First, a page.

With the advent of the fake reviews, likes, twitter accounts, I think getting recommendations is more about the personal relationships we have. If you, Marc, said “Michelle I just read a book, and it was awesome sauce. You should read it.” I’d put it on my list and ignore the reviews. I have a relationship with you and trust you (I’m a sucker). Likewise, if I need a contractor – I ask my friend the interior designer for recommendations. The recommendations from the real relationships we have are way more important than any of the reviews of a product on a site.

    • http://www.marcensign.com/blog Marc Ensign

      Very true! Especially being that I very rarely say awesome sauce, so you know when I say awesome sauce it is the most awesomest saucemest ever!

  • Sharon Reichert

    I’d say this blog deserves 5 stars, but then someone might think I was paid off! ; )
    Seriously, it is too bad that those few who feel they must win at all costs, only thinking of their own bottom line, end up ruining things for the rest of us.

    • http://www.marcensign.com/blog Marc Ensign

      Thanks Sharon! Fake or not, I’ll still take the 5 stars! :)

  • Marie Rotter

    I really like the points you’re making here. Whenever I see a five-star review, I don’t pay attention to it and look for more two and three stars and figure those are the “real” people.

    I think to add credibility, you need to have a registered site. For example, on Expedia, you can only leave a review of a hotel if you’ve actually purchased a stay at that hotel through Expedia. Sites like that have tremendous credibility and I expect we’ll see more review sites like these in the future.

    For those of you that haven’t seen it, there was a research study published last month that analyzed bogus reviews and tried to find a pattern to pick out the real ones from the promoted ones. They couldn’t. The full study is here: http://papers.ssrn.com/sol3/papers.cfm?abstract_id=2128860

    • http://www.marcensign.com/blog Marc Ensign

      Funny! I do the same thing. I read the 2,3 and 4 star reviews because I figured, if someone is going to fake a review you figure it’s going to be one of the extremes!

  • Mack McCoy

    I was never the person to consider on on-line reviews.

    All my life, my friends – people who know me well and look out for me – have recommended boring movies and books, over-priced restaurants and bars, and when I have made recommendations to them, they’ve told me, “Yeah! We know!”

    Point being – you or I or whoever are not a trusted guide for very many things – especially if they’re not things we’re going to do together. On the other side, I don’t think I’ve ever had dinner with a friend that wasn’t enjoyable, regardless of how bad the restaurant was!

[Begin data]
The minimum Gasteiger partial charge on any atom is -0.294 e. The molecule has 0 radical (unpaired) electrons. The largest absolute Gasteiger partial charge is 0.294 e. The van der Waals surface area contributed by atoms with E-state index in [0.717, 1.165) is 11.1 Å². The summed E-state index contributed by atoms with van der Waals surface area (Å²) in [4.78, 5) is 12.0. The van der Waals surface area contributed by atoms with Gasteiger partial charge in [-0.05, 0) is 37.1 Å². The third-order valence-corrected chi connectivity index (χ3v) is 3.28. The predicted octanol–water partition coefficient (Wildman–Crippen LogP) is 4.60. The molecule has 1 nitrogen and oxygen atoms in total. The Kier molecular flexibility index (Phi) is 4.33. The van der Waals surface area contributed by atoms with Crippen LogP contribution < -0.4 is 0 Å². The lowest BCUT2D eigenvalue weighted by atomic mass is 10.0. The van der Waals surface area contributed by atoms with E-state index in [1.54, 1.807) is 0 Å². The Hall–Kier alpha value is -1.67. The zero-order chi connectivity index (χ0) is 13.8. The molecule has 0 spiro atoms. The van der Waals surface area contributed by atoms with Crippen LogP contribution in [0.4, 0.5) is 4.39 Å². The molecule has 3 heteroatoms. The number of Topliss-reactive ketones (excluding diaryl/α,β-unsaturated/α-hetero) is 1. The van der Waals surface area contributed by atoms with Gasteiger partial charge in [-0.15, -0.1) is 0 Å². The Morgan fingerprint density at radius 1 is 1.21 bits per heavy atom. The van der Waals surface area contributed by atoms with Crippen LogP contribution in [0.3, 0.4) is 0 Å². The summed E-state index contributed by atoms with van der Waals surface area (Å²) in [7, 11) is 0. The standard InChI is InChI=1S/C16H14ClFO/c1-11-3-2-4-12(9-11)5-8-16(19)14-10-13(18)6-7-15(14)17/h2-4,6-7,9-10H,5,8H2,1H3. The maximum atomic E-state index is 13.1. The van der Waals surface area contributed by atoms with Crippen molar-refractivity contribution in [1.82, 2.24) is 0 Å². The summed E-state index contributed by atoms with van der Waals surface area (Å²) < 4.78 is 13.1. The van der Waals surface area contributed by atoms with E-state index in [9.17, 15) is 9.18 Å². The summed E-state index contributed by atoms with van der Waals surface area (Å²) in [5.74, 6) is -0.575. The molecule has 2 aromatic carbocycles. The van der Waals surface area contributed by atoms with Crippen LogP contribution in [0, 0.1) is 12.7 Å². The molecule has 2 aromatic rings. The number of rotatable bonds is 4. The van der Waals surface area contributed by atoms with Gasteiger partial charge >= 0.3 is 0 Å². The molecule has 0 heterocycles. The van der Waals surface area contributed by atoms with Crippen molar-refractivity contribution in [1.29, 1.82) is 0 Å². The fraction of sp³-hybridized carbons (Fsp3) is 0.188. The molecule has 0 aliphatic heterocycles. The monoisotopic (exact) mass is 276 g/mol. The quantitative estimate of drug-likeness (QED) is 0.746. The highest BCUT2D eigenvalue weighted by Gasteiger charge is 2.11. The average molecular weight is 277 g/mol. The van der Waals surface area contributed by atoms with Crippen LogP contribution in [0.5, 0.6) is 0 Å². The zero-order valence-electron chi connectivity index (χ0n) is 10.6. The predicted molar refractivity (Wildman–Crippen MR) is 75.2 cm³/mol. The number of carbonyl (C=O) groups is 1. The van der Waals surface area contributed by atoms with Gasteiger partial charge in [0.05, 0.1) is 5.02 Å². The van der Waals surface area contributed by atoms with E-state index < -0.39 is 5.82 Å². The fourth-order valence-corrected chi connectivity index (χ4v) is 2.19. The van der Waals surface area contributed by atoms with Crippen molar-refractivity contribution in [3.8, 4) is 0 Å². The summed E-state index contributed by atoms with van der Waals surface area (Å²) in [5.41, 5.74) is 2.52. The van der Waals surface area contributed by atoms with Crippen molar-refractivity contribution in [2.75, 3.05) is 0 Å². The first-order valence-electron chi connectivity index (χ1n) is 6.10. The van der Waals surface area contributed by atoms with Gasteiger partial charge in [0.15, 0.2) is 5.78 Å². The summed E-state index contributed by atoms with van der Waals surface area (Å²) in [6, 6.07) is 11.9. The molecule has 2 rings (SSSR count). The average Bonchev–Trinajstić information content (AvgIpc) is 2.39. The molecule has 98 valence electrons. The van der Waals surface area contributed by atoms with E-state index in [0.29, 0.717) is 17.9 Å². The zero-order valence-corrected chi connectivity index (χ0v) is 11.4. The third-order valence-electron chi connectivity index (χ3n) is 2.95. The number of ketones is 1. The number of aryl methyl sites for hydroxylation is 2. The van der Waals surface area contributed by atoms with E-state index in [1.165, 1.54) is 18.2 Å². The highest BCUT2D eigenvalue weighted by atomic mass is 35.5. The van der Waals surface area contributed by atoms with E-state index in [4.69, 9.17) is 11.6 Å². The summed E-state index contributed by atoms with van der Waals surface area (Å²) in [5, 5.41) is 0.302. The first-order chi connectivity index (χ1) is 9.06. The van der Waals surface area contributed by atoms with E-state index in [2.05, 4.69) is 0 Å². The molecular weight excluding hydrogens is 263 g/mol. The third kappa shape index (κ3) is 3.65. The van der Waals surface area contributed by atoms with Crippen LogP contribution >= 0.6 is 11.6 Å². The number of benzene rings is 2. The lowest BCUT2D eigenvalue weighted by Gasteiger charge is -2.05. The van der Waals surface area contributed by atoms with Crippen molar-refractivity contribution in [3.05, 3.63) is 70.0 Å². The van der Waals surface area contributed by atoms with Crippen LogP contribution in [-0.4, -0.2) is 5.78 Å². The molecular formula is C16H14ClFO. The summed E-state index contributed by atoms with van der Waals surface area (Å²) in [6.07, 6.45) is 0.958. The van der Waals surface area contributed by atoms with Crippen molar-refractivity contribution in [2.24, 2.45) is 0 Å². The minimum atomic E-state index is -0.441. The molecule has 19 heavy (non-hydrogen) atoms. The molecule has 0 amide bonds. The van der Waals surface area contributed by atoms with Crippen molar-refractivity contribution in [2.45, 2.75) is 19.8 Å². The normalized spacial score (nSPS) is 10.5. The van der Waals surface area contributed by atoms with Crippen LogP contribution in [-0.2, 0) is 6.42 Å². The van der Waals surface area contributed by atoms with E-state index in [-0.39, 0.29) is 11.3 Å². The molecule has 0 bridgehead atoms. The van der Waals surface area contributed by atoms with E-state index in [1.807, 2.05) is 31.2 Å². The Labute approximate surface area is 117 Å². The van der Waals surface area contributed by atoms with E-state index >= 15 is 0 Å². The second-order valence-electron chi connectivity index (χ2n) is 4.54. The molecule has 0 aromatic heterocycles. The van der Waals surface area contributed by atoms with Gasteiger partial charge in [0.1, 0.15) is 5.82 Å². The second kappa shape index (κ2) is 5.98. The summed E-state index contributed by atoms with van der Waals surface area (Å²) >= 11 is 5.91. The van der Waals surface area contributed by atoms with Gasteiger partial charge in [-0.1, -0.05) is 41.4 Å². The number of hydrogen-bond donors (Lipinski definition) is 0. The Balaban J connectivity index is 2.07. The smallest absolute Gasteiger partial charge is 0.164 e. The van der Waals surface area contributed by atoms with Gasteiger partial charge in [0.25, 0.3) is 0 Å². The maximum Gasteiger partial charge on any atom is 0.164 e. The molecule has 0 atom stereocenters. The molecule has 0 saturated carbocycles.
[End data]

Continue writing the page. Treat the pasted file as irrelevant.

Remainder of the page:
• http://www.marcensign.com/blog Marc Ensign

      Good points Mack! Thanks for sharing!! I agree, with the right people you could pretty much eat off the floor of your car and have a great time!

  • http://www.websitebegin.com Joe Boyle

    I was just thinking about this the other day – a person that I was working with suggested creating a ton of fake reviews of my website on another website. I told him to eat dirt and that was that. I agree that it is a flawed system that has been created – look at Fiverr. You can get a hundred fake reviews on Amazon, iTunes, anything – for just $5. Crazy.

    I like to find new things based on what they (the person/thing itself) proves to me. For example, here’s how I found you – I was reading a blog and scrolled down to the comments section as I generally do. Then, I read a comment by you and thought, “gee, he has some good ideas”. I hopped over to your website, got reading, and subscribed. That interaction had no bias whatsoever – nobody influenced my decision, and there was no gimmicks saying “THIS GUY IS TOTALLY AWESOME!”. You were just somebody that I found on a comment – it was a one in a million chance, and that’s all it really came down to. A chance.

    Imagine if people only gained popularity based on what they prove to people. Whether it’s through content that they wrote, a comment that they left on somebody’s blog, or the conference that they spoke at. What if people didn’t have all of the tools of today and instead had to rely on actually putting in the sweat? If you didn’t, I wouldn’t be asking you that question right now – that’s the reality of the situation. Pretty interesting, isn’t it? Keep up the good work, Marc – thanks for the tweet today ;)